On another day we completed a very strenuous hike to Sierra Negra and Volcan Chico. The former is a huge crater from a volcano (claimed to be the second largest in the world). The latter is a leftover from a volcanic explosion, and it offers a great view if the clouds cooperate. Much of this day’s scenery reminded us of Big Island in Hawaii. Sierra Negra was similar to Kilauea in Volcanos National Park, but the color was a more consistent brown from various lava flows surrounded by a ring of verdant green flora.

To save ourselves from having to take two consecutive two-hour “ferry” rides to our next island, we took an eight-seat airplane to San Cristobal, the Capital of these islands. Jason had eagerly reserved the front co-pilot seat ahead of time but when we checked in, he was told he was too tall. So lucky me, the one who is nervous about flying, had to sit there.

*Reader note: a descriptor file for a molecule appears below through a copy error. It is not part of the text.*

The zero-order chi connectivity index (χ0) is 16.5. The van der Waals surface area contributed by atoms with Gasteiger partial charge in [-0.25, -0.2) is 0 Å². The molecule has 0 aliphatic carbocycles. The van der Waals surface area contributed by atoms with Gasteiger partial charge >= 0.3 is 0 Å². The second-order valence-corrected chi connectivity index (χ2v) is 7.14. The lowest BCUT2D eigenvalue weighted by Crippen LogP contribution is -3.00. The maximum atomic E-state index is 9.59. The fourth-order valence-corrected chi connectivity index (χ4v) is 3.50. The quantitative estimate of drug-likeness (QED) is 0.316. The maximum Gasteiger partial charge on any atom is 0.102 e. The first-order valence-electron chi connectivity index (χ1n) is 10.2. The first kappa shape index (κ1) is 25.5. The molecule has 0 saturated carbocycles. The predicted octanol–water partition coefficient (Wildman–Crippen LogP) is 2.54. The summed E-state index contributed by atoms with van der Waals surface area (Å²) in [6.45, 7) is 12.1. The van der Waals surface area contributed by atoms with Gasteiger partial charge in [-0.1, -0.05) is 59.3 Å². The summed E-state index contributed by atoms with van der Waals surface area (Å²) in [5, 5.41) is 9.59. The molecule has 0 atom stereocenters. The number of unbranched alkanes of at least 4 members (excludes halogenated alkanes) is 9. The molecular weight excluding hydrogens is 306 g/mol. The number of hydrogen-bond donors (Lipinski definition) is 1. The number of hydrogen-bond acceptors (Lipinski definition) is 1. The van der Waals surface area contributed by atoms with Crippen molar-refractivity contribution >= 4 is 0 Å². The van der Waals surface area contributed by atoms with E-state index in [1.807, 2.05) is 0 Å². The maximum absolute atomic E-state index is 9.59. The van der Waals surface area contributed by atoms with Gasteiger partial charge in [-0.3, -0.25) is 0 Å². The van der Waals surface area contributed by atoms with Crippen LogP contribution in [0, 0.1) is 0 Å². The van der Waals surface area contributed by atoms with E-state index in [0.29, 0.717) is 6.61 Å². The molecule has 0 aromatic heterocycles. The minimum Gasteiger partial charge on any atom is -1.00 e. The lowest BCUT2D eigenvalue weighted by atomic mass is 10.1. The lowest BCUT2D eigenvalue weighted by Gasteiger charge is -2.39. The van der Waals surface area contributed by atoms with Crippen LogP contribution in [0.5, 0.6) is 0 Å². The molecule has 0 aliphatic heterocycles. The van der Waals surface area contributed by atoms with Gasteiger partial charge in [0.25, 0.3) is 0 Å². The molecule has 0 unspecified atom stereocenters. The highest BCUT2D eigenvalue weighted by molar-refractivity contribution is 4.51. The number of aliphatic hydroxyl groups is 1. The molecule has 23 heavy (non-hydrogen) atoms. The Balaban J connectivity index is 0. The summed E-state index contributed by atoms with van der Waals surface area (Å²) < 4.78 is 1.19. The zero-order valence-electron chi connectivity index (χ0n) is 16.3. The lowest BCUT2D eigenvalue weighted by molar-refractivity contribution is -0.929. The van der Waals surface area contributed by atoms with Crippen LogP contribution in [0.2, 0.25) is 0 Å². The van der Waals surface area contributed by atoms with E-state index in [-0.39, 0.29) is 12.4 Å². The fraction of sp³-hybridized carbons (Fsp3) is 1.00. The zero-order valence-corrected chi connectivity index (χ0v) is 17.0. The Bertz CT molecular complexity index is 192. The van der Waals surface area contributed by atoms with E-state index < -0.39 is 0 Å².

This island feels busier than Isabela but much less busy than Santa Cruz. Think of it as the Maui of Galapagos. Ironically, we found an amazing Italian restaurant on San Cristobal called Giuseppe’s and ate there three times. It was a welcome change from the Ecuadorian meals we had been eating for almost a month.

A sea lion colony lives here. No joke, there are hundreds of them in various locations, including all along the main town waterfront. I forgot to mention the sight of the fish market.  Fisherman bring in their catch and prepare it in front of bystanders.  The sea lions would line up too hoping for a treat.